The District Court Rules 2005 (WA) have been amended
with effect from 19 August 2013. There are three main amendments,
the two most important relating to:
The Inactive Cases List:
There is a new obligation in Rule 37 that, unless otherwise
ordered, a plaintiff has to enter an action for trial within 120
days of the filing of the first defence.
This is to address the issue raised in Ruby v Doric
Constructions (Australia) Pty Ltd  WASCA 94 (a case we
reported on in our April update) in which the District Court
dismissed Ruby's claim for damages after it had been placed on
the Inactive Cases List.
Ruby appealed, arguing that no entry for trial date had ever
been established in any timetable relating to the action. The basis
upon which the District Court had placed the action in the Inactive
Cases List (and upon which it had been subsequently dismissed) was
the date for entry for trial in the "standard timetable".
This is a timetable circulated by the Court after the filing of a
defence. It does not amount to an order specifying the dates by
which certain actions are to be taken but amounts to a timetable
that should be followed, being itself subject to specific
orders that a Case Management Registrar may make.
The simple argument was that as no order relating to Ruby's
obligation to enter the case for trial had ever been made, there
was in fact no timetable applicable to the action and hence the
case could not have become inactive. As the administrative
determination that Ruby's had become inactive was in error, the
dismissal was invalid and the appeal was allowed.
Under the amendment, a date for entering the matter for
trial is now fixed by Rule 37.
Rule 38 has been amended to allow any party to enter a case for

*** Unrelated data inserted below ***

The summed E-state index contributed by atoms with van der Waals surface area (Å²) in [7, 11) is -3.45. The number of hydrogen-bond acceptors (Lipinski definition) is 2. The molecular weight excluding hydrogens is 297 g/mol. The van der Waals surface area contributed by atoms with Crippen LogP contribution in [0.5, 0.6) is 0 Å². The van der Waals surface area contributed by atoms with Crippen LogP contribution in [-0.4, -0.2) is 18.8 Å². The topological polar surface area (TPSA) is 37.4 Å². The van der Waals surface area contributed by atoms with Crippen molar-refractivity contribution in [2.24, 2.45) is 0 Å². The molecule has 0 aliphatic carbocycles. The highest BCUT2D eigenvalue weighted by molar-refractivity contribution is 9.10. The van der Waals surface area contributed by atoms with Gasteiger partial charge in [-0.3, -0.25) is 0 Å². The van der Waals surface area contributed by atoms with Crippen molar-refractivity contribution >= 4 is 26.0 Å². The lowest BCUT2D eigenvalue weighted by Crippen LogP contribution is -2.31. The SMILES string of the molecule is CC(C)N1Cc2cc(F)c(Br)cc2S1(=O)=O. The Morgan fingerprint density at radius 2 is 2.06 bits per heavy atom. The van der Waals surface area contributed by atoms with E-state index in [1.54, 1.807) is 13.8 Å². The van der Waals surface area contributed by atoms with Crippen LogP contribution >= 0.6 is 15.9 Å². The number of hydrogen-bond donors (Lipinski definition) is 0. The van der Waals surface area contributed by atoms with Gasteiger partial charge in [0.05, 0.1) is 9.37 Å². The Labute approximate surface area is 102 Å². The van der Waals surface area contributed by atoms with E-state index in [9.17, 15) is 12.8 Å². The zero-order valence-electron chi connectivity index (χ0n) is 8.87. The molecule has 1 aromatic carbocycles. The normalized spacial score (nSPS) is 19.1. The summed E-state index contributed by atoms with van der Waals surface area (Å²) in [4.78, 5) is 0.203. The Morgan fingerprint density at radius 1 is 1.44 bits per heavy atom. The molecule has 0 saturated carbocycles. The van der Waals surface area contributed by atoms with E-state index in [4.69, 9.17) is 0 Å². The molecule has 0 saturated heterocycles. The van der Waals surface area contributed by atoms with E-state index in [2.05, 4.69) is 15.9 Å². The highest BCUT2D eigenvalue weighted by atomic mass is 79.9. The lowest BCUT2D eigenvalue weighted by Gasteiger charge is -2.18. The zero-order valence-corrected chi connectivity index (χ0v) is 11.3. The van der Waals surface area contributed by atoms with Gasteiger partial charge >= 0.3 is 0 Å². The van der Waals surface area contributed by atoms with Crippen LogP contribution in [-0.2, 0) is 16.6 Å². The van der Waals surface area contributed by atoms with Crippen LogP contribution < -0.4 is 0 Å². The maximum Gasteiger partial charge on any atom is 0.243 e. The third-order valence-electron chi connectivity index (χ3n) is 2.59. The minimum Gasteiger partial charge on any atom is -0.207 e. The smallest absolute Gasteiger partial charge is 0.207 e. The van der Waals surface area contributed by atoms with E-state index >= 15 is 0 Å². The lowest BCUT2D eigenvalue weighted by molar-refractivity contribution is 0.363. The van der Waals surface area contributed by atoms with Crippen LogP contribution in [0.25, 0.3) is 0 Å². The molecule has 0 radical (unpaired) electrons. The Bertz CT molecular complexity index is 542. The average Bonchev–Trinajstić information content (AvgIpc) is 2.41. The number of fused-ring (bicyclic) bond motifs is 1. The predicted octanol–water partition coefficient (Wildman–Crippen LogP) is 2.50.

trial, even after it has been placed on the Inactive Cases
Rule 44E has been amended to allow a defendant to file an
appearance in a case on the Inactive Cases List.
The second relates to early return subpoenas (i.e. returnable
before trial), a useful tool in any party's litigation
tool-box. The main changes more closely align the District Court
and Supreme Court practice:
The District Court no longer requires the issuing party to file
a chamber summons and will no longer make orders in relation to
each early return subpoena.
All the issuing party needs to do is to file 3 copies of the
Registry staff will now deal with these matters within
parameters to be set out in a new Circular to Practitioners to be
issued prior to commencement. Applications outside the parameters
will be referred to a Registrar.
Documents may now be produced in PDF format on a DVD in
addition to a CD ROM.
The content of this article is intended to provide a general
guide to the subject matter. Specialist advice should be sought
about your specific circumstances.
Kott Gunning is a proud member of
To print this article, all you need is to be registered on Mondaq.com.
Click to Login as an existing user or Register so you can print this article.
Peter Sise explores how your contractual clause for recovery of legal costs might not do what you think it does.
Some comments from our readers… “The articles are extremely timely and highly applicable” “I often find critical information not available elsewhere” “As in-house counsel, Mondaq’s service is of great value”
Register for Access and our Free Biweekly Alert for
This service is completely free. Access 250,000 archived articles from 100+ countries and get a personalised email twice a week covering developments (and yes, our lawyers like to think you’ve read our Disclaimer).